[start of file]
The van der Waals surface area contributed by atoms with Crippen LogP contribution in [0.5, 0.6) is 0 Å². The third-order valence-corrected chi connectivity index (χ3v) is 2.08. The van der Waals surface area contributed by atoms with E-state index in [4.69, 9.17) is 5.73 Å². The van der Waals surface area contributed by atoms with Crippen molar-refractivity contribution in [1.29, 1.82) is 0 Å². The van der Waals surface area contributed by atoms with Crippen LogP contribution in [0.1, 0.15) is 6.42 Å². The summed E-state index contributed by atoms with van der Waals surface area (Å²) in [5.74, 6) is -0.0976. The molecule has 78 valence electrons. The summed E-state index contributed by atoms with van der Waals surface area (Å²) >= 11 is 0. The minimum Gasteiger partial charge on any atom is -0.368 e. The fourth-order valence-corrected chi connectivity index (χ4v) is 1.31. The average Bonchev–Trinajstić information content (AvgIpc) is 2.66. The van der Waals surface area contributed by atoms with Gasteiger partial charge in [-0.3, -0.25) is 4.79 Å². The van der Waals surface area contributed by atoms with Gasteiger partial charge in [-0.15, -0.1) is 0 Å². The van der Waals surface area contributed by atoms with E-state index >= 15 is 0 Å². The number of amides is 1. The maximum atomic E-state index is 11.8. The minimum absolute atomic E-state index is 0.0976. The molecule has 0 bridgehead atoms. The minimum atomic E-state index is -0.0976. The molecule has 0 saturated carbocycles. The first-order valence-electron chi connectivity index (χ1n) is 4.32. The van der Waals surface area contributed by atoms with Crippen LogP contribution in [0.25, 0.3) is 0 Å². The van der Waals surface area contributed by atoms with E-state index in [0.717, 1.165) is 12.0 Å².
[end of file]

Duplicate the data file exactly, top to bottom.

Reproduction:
The van der Waals surface area contributed by atoms with Crippen LogP contribution in [0.5, 0.6) is 0 Å². The third-order valence-corrected chi connectivity index (χ3v) is 2.08. The van der Waals surface area contributed by atoms with E-state index in [4.69, 9.17) is 5.73 Å². The van der Waals surface area contributed by atoms with Crippen molar-refractivity contribution in [1.29, 1.82) is 0 Å². The van der Waals surface area contributed by atoms with Crippen LogP contribution in [0.1, 0.15) is 6.42 Å². The summed E-state index contributed by atoms with van der Waals surface area (Å²) in [5.74, 6) is -0.0976. The molecule has 78 valence electrons. The summed E-state index contributed by atoms with van der Waals surface area (Å²) >= 11 is 0. The minimum Gasteiger partial charge on any atom is -0.368 e. The fourth-order valence-corrected chi connectivity index (χ4v) is 1.31. The average Bonchev–Trinajstić information content (AvgIpc) is 2.66. The van der Waals surface area contributed by atoms with Gasteiger partial charge in [-0.3, -0.25) is 4.79 Å². The van der Waals surface area contributed by atoms with Gasteiger partial charge in [-0.15, -0.1) is 0 Å². The van der Waals surface area contributed by atoms with E-state index >= 15 is 0 Å². The number of amides is 1. The maximum atomic E-state index is 11.8. The minimum absolute atomic E-state index is 0.0976. The molecule has 0 bridgehead atoms. The minimum atomic E-state index is -0.0976. The molecule has 0 saturated carbocycles. The first-order valence-electron chi connectivity index (χ1n) is 4.32. The van der Waals surface area contributed by atoms with Crippen LogP contribution in [0.25, 0.3) is 0 Å². The van der Waals surface area contributed by atoms with E-state index in [0.717, 1.165) is 12.0 Å².